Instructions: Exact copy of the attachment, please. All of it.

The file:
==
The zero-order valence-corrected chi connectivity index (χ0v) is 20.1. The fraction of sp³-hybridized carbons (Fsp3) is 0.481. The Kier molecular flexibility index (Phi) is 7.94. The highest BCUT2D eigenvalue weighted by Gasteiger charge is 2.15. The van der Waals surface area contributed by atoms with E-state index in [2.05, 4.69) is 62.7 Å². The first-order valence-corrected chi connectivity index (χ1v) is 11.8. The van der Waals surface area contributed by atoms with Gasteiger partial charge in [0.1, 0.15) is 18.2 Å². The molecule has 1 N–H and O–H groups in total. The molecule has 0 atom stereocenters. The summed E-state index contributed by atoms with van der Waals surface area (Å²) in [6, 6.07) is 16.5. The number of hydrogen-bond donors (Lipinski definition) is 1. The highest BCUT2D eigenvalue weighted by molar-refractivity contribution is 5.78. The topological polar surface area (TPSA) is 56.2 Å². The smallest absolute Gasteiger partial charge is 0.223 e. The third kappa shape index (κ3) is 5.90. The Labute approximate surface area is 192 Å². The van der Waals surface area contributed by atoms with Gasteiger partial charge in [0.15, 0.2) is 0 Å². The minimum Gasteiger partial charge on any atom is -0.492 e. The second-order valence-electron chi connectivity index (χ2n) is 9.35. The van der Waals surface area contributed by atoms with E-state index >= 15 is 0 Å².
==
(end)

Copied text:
The zero-order valence-corrected chi connectivity index (χ0v) is 20.1. The fraction of sp³-hybridized carbons (Fsp3) is 0.481. The Kier molecular flexibility index (Phi) is 7.94. The highest BCUT2D eigenvalue weighted by Gasteiger charge is 2.15. The van der Waals surface area contributed by atoms with E-state index in [2.05, 4.69) is 62.7 Å². The first-order valence-corrected chi connectivity index (χ1v) is 11.8. The van der Waals surface area contributed by atoms with Gasteiger partial charge in [0.1, 0.15) is 18.2 Å². The molecule has 1 N–H and O–H groups in total. The molecule has 0 atom stereocenters. The summed E-state index contributed by atoms with van der Waals surface area (Å²) in [6, 6.07) is 16.5. The number of hydrogen-bond donors (Lipinski definition) is 1. The highest BCUT2D eigenvalue weighted by molar-refractivity contribution is 5.78. The topological polar surface area (TPSA) is 56.2 Å². The smallest absolute Gasteiger partial charge is 0.223 e. The third kappa shape index (κ3) is 5.90. The Labute approximate surface area is 192 Å². The van der Waals surface area contributed by atoms with Gasteiger partial charge in [0.15, 0.2) is 0 Å². The minimum Gasteiger partial charge on any atom is -0.492 e. The second-order valence-electron chi connectivity index (χ2n) is 9.35. The van der Waals surface area contributed by atoms with E-state index >= 15 is 0 Å².